Monday, February 13, 2017

Free public lectures

Here are some dates for your diary later this year. The University of Auckland's Department of Computer Science annual public Gibbons Lectures will take place every Thursday evening in May. This year's theme is: "Steps Towards the Singularity, Artificial Intelligence & Its Impact." Featuring four leading AI academics, each free lecture is preceded by drinks and canop├ęs. Information about the topic of each lecture, dates, times and venue can be found here.

from The Universal Machine http://universal-machine.blogspot.com/
Feed

Universal Machine post to email (CS blog)

IFTTT

Tuesday, February 7, 2017

Disable Your Antivirus Software

It seems that the antivirus software you installed to keep your computer safe could actually be making your security worse. Robert O'Callahan has recently written a fascinating blog post explaining why. There's also a follow-up blog post that provides more detail and response to criticisms of his advice to uninstall your antivirus software.

from The Universal Machine http://universal-machine.blogspot.com/
Feed

Universal Machine post to email (CS blog)

IFTTT

Tuesday, January 31, 2017

New computing movie - Hidden Figures

My colleague, Bob Doran, has brought to my attention a new movie about computers called Hidden Figures. IMDB describes it as: "Based on a true story. A team of African-American women provide NASA with important mathematical data needed to launch the program's first successful space missions." It will be at a cinema near you soon.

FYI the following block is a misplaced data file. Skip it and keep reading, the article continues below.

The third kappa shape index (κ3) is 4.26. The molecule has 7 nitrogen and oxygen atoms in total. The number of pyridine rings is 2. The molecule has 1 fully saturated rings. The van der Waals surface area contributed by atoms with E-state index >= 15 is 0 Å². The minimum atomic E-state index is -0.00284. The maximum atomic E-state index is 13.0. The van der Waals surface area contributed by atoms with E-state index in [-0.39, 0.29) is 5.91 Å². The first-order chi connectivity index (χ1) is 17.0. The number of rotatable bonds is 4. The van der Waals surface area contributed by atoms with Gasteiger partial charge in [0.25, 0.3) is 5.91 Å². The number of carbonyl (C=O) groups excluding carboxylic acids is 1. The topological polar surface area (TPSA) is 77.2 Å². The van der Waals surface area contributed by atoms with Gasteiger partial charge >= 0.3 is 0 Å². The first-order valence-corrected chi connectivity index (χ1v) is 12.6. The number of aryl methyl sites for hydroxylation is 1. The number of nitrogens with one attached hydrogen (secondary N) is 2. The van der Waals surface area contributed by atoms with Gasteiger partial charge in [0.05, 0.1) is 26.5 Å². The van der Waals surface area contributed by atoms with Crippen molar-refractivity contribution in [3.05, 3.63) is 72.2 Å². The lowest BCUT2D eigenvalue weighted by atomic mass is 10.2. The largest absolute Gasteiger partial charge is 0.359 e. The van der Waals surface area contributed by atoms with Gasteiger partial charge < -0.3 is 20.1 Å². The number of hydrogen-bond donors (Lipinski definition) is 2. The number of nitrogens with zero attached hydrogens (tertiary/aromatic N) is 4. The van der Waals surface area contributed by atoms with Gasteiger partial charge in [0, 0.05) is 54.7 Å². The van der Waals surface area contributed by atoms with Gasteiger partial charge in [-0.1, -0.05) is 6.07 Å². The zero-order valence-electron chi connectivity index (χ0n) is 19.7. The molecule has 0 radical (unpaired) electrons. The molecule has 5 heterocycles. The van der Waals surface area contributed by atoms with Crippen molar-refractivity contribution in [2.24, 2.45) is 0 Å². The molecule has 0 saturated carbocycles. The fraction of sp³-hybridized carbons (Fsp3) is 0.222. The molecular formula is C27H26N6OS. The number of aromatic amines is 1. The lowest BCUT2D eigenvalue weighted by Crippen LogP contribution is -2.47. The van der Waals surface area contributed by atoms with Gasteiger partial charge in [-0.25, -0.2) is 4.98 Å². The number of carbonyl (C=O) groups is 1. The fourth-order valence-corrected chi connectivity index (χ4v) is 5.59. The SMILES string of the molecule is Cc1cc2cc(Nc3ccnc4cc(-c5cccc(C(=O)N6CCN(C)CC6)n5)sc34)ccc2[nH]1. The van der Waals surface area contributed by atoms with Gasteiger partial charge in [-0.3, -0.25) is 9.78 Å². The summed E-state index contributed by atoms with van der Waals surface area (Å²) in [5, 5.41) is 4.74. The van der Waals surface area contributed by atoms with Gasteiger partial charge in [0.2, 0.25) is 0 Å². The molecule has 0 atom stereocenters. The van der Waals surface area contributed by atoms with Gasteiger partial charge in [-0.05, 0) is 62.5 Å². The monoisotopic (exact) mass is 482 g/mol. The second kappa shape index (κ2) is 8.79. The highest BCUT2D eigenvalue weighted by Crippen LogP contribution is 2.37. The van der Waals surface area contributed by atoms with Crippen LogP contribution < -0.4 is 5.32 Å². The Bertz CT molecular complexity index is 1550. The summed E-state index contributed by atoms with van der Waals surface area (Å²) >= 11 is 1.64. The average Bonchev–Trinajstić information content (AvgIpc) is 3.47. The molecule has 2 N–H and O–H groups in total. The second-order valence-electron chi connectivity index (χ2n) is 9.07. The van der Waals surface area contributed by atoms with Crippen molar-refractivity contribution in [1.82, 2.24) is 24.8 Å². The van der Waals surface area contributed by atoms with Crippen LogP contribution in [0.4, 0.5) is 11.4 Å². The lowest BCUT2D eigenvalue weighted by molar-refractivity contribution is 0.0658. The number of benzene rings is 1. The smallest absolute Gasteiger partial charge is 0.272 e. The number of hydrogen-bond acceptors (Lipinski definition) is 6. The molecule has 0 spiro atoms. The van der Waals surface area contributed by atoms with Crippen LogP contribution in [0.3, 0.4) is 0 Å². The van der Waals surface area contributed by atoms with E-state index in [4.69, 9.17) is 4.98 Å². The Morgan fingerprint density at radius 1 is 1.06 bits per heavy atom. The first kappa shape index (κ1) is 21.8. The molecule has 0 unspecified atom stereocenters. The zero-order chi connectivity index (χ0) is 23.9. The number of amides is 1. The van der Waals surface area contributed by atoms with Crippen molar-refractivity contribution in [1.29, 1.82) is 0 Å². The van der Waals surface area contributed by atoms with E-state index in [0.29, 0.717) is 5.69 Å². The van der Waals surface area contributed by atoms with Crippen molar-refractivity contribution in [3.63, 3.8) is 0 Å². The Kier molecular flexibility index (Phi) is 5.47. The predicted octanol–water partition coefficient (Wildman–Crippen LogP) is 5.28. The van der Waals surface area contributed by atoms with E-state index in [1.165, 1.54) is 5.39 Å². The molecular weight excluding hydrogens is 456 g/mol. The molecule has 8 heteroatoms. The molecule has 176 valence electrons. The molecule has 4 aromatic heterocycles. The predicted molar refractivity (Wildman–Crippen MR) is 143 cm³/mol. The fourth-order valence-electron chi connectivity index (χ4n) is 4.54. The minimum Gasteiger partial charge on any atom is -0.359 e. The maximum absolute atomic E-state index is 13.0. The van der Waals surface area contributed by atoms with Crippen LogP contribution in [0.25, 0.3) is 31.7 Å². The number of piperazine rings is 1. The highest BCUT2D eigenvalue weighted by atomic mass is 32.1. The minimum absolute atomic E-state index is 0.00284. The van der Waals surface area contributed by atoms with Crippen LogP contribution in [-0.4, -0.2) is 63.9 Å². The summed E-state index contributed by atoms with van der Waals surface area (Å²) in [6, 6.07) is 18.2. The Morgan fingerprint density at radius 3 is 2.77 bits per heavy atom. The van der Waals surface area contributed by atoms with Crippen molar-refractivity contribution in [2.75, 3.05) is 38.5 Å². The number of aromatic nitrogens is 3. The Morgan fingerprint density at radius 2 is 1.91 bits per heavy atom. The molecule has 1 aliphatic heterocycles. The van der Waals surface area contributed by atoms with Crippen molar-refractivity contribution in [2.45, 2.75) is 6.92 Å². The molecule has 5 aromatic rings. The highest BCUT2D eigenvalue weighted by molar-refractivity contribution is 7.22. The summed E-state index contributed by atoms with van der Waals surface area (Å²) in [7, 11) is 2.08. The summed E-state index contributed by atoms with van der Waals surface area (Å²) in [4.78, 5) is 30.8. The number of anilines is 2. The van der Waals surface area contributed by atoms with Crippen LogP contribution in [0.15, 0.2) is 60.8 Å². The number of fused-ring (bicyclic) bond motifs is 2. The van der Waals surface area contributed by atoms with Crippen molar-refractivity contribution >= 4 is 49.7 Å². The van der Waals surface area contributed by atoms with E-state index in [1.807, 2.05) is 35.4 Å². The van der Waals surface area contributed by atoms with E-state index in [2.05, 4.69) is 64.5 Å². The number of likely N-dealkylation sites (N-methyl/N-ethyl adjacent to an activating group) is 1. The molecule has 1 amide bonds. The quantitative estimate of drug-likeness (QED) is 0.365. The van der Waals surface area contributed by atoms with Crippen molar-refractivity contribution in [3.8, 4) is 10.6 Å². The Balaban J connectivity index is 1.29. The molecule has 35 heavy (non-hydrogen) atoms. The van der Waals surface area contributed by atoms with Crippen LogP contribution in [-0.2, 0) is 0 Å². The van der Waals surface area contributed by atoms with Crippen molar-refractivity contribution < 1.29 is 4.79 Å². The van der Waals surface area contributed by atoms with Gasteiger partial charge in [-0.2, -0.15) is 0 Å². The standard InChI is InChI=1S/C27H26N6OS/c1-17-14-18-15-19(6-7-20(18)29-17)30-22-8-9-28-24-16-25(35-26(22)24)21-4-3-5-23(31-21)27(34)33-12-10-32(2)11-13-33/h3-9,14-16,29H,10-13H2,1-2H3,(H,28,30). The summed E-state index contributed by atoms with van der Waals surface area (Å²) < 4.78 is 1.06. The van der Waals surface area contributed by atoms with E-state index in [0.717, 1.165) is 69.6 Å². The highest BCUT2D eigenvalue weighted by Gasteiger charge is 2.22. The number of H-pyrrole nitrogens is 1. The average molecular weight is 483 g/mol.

from The Universal Machine http://universal-machine.blogspot.com/
Feed

Universal Machine post to email (CS blog)

IFTTT

Monday, January 23, 2017

Robot revolution will take the boss's job

Happy New Year! The blog is back from its holiday. We're opening with a thoughtful article from The Guardian involving technology and economics. Larry Elliot, the Guardian's economics editor, puts forward the argument that the new AI revolution will not threaten low skilled jobs (many of those have already been lost to manufacturing robots). Hecites As Dhaval Joshi, economist at BCA Research, "it is not going to be the low-paid jobs in the service sector such as cleaning, gardening, carers, bar staff or cooks, whose jobs are most at risk. That's because machines find it hard to replicate the movements of humans in everyday tasks. The hard problems that are easy for AI are those that require the application of complex algorithms and pattern recognition to large quantities of data – such as beating a grandmaster at chess", says Joshi. "Or a job such as calculating a credit score or insurance premium, translating a report from English to Mandarin Chinese, or managing a stock portfolio.
He continues to observe that "the looming threat is obvious. The first army of machines wiped out well-paid jobs in manufacturing; the second army is about to wipe out well-paid jobs in the service sector. In many cases, the people who will be surplus to requirements will have spent many years in school and university building up their skills." This will result in "exceptionally high rewards for those at the top, a hollowing out of the middle class, and the expansion of low-paid insecure jobs at the bottom."